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Friday 19th July 2019

Japanese smartphone to measure radiation

27th September 2011

One of Japan's top mobile phone companies has said it wants to create a smartphone that can measure radiation levels.


The phones will be embedded in jackets containing sensors that can measure other things, such as body fat, muscle mass, and bad breath.

They will also be able to measure alcohol levels in people's breath, and other molecules like acetone, which indicate digestion, as well as the level of ultraviolet light in an area.

The company, NTT DoCoMo, plans to showcase the technology next month at an industry event near Tokyo.

Daisuke Sakuma, the company's spokesman, said that many customers had been nervous about radiation since the 9.0 magnitude earthquake earlier this year, which sparked a nuclear crisis.

He said that his company had been strategising about possible services it could offer to people as a telecom carrier.

The majority of DoCoMo's projects have thus far focused on data collection, a field in which the recently announced technology will also play a role.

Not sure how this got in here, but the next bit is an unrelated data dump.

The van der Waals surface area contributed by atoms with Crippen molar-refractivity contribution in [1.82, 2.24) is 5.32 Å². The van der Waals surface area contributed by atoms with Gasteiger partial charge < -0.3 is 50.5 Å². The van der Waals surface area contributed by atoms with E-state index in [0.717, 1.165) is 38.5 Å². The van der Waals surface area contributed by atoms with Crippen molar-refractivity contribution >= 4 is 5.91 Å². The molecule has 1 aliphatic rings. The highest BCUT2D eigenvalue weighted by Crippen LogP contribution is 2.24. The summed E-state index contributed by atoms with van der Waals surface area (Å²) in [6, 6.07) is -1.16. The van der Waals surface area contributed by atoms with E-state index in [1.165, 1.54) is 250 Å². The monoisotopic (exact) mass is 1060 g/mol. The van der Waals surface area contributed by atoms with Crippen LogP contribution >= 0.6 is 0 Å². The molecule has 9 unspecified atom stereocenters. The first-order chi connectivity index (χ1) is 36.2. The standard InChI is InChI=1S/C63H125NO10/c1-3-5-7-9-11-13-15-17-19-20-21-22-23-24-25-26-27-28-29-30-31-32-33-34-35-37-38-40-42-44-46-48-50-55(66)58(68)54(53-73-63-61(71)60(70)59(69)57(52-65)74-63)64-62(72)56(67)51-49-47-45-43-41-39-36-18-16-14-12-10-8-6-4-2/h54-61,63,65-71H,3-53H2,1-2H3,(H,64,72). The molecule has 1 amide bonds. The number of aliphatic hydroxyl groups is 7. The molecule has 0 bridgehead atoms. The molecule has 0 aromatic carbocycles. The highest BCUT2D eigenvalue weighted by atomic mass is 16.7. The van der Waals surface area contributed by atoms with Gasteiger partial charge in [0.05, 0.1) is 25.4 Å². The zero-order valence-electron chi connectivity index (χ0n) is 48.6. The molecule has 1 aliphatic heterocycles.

The company's environmental sensor network will collect data from over 2,500 points across Japan, allowing people to view that data if they wish.

In Japan, worries about the health implications of the radiation leak have caused a massive increase in demand for radiation-measuring devices.

The government recently announced that it had found dangerously high levels of radiation in rice from a city 55 kilometres (34 miles) west of the stricken Fukushima nuclear plant.

Under the current Japanese regulations, rice with up to 500 becquerels of radioactive caesium per kilo is considered safe.

Until recently, the highest level of caesium found measured 136 becquerels per kilo.

While many countries have banned all Japanese food imports, efforts to encourage people to buy produce originating from Fukushima have drawn support from people within the country itself.

Although Japanese officials have already tested over 400 sites in Fukushima prefecture, the country plans to order more tests on rice growing in the region of the Fukushima nuclear plant.

The effects of radiation are diverse, and scientists are still not certain how the new levels will effect people living in the region of Fukushima.

At the most basic level, ionising radiation causes DNA damage to cells.

Due to the nature of the damage, the cells are not often able to repair themselves, which can lead to premature ageing or tumour development.


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